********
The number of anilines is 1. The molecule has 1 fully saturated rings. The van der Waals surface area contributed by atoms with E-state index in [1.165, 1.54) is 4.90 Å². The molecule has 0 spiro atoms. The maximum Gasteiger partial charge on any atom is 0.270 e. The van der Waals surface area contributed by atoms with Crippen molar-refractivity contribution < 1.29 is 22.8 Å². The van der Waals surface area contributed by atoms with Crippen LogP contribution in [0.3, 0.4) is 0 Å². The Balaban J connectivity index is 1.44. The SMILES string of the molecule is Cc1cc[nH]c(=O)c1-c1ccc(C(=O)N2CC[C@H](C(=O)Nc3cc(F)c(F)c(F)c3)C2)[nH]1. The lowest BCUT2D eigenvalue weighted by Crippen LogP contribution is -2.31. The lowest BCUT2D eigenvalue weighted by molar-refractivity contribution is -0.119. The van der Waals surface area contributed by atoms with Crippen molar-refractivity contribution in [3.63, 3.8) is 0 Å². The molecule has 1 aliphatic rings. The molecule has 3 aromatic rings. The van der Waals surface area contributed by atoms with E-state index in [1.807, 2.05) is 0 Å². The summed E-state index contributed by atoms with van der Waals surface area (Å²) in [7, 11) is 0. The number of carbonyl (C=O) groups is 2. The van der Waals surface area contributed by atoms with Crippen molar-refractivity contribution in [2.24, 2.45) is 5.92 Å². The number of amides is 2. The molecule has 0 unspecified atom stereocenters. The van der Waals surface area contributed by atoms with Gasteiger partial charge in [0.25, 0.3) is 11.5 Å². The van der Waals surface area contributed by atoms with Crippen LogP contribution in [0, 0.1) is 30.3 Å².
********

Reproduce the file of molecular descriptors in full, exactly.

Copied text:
The number of anilines is 1. The molecule has 1 fully saturated rings. The van der Waals surface area contributed by atoms with E-state index in [1.165, 1.54) is 4.90 Å². The molecule has 0 spiro atoms. The maximum Gasteiger partial charge on any atom is 0.270 e. The van der Waals surface area contributed by atoms with Crippen molar-refractivity contribution < 1.29 is 22.8 Å². The van der Waals surface area contributed by atoms with Crippen LogP contribution in [0.3, 0.4) is 0 Å². The Balaban J connectivity index is 1.44. The SMILES string of the molecule is Cc1cc[nH]c(=O)c1-c1ccc(C(=O)N2CC[C@H](C(=O)Nc3cc(F)c(F)c(F)c3)C2)[nH]1. The lowest BCUT2D eigenvalue weighted by Crippen LogP contribution is -2.31. The lowest BCUT2D eigenvalue weighted by molar-refractivity contribution is -0.119. The van der Waals surface area contributed by atoms with Crippen molar-refractivity contribution in [3.63, 3.8) is 0 Å². The molecule has 1 aliphatic rings. The molecule has 3 aromatic rings. The van der Waals surface area contributed by atoms with E-state index in [1.807, 2.05) is 0 Å². The summed E-state index contributed by atoms with van der Waals surface area (Å²) in [7, 11) is 0. The number of carbonyl (C=O) groups is 2. The van der Waals surface area contributed by atoms with Crippen molar-refractivity contribution in [2.24, 2.45) is 5.92 Å². The number of amides is 2. The molecule has 0 unspecified atom stereocenters. The van der Waals surface area contributed by atoms with Gasteiger partial charge in [0.25, 0.3) is 11.5 Å². The van der Waals surface area contributed by atoms with Crippen LogP contribution in [0, 0.1) is 30.3 Å².